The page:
Another descendant from Asia, these fruit are highly prized as a delicious treat. Also some varieties are grown for their flowers. These fruits can also be seen quite frequently in an urban setting because they tolerate pollution much more than other plants. Consequently, a great many of these plants are grown in California, and many can be seen in cities such as Los Angeles. However the fruit of these apricot trees are very different than that of their forefathers. The relatively pure-blooded apricot trees are shrubby, and only fifteen feet high, only about half the height of the average European Apricot Tree, which is grown in the U.S. Also, the fruit of the Asian Apricot Tree grows to be only a few inches long, dwarfed by their European cousins, which tend to be the size of a medium apple. Scientists theorize that early Mediterranean traders used extensive selective breeding to create a plant so large compared to its ancestors. These plants bloom early, meaning a warm period during the winter or a spring frost decimates the plant's fruit. This means that apricots grow well in areas with predictable seasons, but in unpredictable areas they tend to suffer. 
Though there are many varieties of the almond tree. The Common Almond, hence the name, is the main type grown for cultivation. This soft shelled, sweet nut is a widely popular ingredient in foods all over the United States, and is grown in large numbers. This small tree produces white flowers but is mainly grown for its nut.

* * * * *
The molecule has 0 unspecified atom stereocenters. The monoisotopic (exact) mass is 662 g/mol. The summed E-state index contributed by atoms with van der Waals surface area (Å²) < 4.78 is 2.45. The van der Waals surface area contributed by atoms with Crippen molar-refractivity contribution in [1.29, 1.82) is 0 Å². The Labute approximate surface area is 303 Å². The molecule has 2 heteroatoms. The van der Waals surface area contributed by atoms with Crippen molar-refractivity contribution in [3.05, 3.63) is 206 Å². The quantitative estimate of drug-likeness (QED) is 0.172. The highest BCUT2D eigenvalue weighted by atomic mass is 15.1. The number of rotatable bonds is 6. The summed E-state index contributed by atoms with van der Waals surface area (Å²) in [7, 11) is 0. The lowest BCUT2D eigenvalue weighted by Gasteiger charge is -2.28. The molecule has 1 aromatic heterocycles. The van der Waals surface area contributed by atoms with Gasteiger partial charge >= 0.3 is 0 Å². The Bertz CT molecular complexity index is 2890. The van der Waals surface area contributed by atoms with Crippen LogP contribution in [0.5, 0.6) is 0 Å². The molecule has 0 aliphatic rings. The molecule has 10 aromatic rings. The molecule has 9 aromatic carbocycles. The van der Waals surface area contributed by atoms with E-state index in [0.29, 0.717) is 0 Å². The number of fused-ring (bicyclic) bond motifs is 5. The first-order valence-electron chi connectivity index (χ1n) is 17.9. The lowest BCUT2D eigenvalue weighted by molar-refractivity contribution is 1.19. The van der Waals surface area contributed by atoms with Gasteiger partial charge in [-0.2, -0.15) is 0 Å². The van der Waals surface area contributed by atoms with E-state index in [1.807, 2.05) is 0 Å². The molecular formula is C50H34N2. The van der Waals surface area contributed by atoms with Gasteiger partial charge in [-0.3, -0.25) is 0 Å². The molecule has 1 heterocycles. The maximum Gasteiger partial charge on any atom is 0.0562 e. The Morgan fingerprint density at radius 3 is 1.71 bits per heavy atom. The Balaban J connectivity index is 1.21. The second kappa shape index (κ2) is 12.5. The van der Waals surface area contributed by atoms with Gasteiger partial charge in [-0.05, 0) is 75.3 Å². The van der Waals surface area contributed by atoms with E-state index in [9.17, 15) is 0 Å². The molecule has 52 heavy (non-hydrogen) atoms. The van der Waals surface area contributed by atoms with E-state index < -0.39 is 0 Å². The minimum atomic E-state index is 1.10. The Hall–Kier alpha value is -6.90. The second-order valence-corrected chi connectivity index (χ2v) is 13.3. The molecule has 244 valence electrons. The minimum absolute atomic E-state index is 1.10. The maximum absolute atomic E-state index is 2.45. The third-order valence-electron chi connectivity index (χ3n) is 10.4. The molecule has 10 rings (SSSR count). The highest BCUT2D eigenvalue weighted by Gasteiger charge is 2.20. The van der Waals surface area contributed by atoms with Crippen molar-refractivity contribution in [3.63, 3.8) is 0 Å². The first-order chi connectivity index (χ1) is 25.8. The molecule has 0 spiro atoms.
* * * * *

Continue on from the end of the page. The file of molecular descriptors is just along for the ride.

The nectarine and Peach:
Peaches are also included in this section as in actuality they are the same species. They are made separate by only a single gene, for fuzzy skin. Peach trees which produce the fruit with fuzzy skin, will produce a nectarine every once in a while and vice versa. Nectarines, which have smooth skin, are also a bit smaller than peaches. These fruits originated in China and were originally grown not for their fruit but for their blossoms and branches, and can be seen depicted in many Chinese paintings. These trees are fairly easy to take care of, and are even self-pollinating! However, the average peach tree only lives about twelve years, but you only need to plant one fruit to get another one! Make sure to plant it about two to three years in advance, however, as that amount of time is needed for the plant to mature. Also, though this species is easy to take care of, it is not very hardy. It can only be grown in warm, mild climates.